By Siegfried Evens and Achim Klüppelberg
„The present authors felt it was desirable to show this positive experience in the domain of the radiation safety of nuclear power. This is all the more important in that the view is often expressed that nuclear power is a dangerous branch of industry and a source of harmful effects on the personnel, the population, and the environment. Such unqualified statements cannot bring anything else but actual harm.“1
Soviet scholars in the field of radiation safety discussing the Chernobyl-type reactor in 1983.
Today we commemorate the 33rd anniversary of the Chernobyl catastrophe. Since that fateful Friday night on 25-26 April 1986, a lot has happened. The world witnessed the thus far biggest nuclear cataclysm in northern Ukraine. The Soviet Union was unable to mitigate the radioactive consequences of the exploded and burning reactor and was frozen in awe to the unknown danger of the invisible power of the atom. Fingers were pointed very quickly towards the personnel as the quickest scapegoat and indeed, many mistakes and transgressions in regard to Soviet regulations were made. Later on, fingers were pointed towards the several institutions and the insufficient design of the reactor. Nuclear engineers in the West assured the general public that such an accident could not happen on the capitalist side of the Iron Curtain. Nevertheless, since Fukushima-Daiichi in 2011 we know for sure that the organisation of nuclear safety by political structures is not so evident as nuclear enthusiasts might want to portray it.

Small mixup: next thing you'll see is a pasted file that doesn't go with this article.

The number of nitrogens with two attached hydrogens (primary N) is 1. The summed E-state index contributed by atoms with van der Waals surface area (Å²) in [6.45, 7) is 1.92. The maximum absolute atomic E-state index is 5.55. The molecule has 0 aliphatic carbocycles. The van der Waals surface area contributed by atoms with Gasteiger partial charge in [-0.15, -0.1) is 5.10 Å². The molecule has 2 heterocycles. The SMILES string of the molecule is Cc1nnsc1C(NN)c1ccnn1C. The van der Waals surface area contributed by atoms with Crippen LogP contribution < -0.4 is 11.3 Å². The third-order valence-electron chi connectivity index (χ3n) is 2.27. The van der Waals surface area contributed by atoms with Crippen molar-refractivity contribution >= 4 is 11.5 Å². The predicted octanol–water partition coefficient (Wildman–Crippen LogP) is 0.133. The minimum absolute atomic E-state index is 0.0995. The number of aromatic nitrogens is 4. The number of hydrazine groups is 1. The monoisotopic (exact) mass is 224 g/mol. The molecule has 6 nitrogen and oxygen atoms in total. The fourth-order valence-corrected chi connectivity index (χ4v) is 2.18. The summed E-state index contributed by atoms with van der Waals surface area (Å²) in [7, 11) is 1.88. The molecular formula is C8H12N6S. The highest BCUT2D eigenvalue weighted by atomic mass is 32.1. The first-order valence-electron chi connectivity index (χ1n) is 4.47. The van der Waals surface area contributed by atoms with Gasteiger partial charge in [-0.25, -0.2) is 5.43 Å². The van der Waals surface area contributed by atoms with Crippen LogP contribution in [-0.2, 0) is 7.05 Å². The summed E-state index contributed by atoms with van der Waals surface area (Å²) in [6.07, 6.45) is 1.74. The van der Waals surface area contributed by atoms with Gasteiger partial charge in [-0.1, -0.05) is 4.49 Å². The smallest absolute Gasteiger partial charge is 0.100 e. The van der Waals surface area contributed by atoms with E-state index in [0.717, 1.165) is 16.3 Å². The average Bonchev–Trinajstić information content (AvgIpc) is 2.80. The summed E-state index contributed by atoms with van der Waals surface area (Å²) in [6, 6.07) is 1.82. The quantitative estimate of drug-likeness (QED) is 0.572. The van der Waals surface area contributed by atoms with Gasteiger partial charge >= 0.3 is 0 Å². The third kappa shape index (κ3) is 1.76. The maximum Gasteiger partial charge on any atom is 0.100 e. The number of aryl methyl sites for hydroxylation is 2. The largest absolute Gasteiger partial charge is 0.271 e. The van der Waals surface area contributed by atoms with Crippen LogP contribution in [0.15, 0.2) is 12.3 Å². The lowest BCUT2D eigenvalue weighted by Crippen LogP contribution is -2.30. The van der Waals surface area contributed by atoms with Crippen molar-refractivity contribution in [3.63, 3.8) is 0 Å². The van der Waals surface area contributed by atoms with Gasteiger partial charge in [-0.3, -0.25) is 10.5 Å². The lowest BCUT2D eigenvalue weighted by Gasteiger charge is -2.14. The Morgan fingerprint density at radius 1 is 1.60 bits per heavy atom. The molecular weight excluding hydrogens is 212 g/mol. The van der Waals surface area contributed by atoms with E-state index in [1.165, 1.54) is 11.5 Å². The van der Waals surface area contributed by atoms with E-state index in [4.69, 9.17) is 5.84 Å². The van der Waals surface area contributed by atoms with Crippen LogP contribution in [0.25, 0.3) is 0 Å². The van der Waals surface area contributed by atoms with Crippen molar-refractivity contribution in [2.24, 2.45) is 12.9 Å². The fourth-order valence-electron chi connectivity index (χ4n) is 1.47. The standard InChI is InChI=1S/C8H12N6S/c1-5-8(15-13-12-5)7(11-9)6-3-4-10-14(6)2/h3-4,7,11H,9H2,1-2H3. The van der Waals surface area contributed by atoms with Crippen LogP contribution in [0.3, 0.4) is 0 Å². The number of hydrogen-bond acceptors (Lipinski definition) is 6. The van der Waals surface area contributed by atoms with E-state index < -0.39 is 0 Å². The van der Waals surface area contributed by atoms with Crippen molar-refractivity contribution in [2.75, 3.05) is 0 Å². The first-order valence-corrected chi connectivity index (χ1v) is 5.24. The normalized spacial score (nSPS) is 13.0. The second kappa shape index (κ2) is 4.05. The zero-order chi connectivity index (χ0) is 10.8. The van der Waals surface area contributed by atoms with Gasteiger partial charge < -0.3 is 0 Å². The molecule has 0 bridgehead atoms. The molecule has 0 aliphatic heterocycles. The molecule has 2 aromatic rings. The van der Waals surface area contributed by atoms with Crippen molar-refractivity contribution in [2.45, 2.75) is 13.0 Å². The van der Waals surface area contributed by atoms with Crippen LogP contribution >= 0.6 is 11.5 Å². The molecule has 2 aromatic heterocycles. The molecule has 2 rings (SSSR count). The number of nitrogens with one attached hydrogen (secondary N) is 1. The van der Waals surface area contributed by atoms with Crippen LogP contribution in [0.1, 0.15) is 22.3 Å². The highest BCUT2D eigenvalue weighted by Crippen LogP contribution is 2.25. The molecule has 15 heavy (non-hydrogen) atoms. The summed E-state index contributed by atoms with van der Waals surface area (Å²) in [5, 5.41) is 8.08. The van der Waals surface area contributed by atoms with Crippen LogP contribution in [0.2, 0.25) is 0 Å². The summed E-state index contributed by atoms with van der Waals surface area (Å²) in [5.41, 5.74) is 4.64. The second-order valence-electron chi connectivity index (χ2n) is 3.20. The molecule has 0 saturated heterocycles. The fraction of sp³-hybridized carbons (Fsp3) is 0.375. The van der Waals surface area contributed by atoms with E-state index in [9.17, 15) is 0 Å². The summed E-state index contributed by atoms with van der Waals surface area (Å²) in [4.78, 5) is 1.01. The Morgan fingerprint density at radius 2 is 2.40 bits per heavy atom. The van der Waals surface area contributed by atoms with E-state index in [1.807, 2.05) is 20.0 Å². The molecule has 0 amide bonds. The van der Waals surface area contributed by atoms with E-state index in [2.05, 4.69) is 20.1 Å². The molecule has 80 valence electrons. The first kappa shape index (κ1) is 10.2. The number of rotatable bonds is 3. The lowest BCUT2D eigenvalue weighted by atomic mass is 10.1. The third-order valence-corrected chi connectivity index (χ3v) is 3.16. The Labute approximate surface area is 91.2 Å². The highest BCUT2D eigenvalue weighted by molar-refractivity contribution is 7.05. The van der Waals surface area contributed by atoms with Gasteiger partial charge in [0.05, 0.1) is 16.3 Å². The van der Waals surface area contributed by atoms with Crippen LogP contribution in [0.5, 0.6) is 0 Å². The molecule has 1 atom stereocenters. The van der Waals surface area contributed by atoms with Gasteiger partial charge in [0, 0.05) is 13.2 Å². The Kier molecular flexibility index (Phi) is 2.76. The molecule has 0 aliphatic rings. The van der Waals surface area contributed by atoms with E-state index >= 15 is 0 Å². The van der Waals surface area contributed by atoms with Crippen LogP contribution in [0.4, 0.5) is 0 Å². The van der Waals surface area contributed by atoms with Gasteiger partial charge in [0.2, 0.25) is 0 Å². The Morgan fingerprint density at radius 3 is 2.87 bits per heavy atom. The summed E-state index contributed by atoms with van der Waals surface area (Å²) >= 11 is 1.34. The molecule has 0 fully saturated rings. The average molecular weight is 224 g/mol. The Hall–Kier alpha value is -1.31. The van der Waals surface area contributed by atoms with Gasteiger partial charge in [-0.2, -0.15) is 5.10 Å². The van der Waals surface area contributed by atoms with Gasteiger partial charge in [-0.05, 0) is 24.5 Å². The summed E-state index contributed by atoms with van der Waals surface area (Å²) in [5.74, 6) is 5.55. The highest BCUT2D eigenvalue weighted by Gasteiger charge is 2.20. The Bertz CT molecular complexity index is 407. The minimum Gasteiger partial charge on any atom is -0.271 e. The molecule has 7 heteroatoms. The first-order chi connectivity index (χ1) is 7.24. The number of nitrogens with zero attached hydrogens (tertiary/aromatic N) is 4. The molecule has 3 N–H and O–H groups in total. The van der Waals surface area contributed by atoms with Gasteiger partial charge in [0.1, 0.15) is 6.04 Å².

For us, researchers of the NUCLEARWATERS-project, a day like this reminds us of the possibility to engage in an investigation of nuclear safety from many different angles. Chernobyl might not only teach lessons to nuclear engineers and state ministries, but also to researchers of the social sciences and the humanities.
What in our analysis of nuclear safety has been left out so far? What has been neglected? Have we looked beyond the events? Have we considered the more structural causes of the accident, such as safety culture, political decision-making, or the structural complexity of nuclear technology? Have we dared to look beyond the power plant? To its environment, and the huge amounts of water flowing into the cooling system and tipping the balance between energy production and massive nuclear meltdown? And how can we then contribute and translate that knowledge towards a better nuclear safety’s discourse?
Apart from being a day of memory, it was also a regular day in which about 450 reactors produced electricity worldwide. Chernobyl forces us to remember what can go wrong if nuclear safety is not tackled with the necessary attention.
In this sense, let us use the fatal example of Chernobyl, to put substance into our research in order to contribute to a better discourse on nuclear safety.
1Vorob’ev, E.I./ Il’in, L.A./ Turovskiĭ et al.: Radiation Safety of Atomic Power Plants in the USSR, in: Atomic Energy (Vol. 54, No.4. April 1983), Luxembourg/ Berlin/ Heidelberg 1983, pp. 290-301, here p. 300.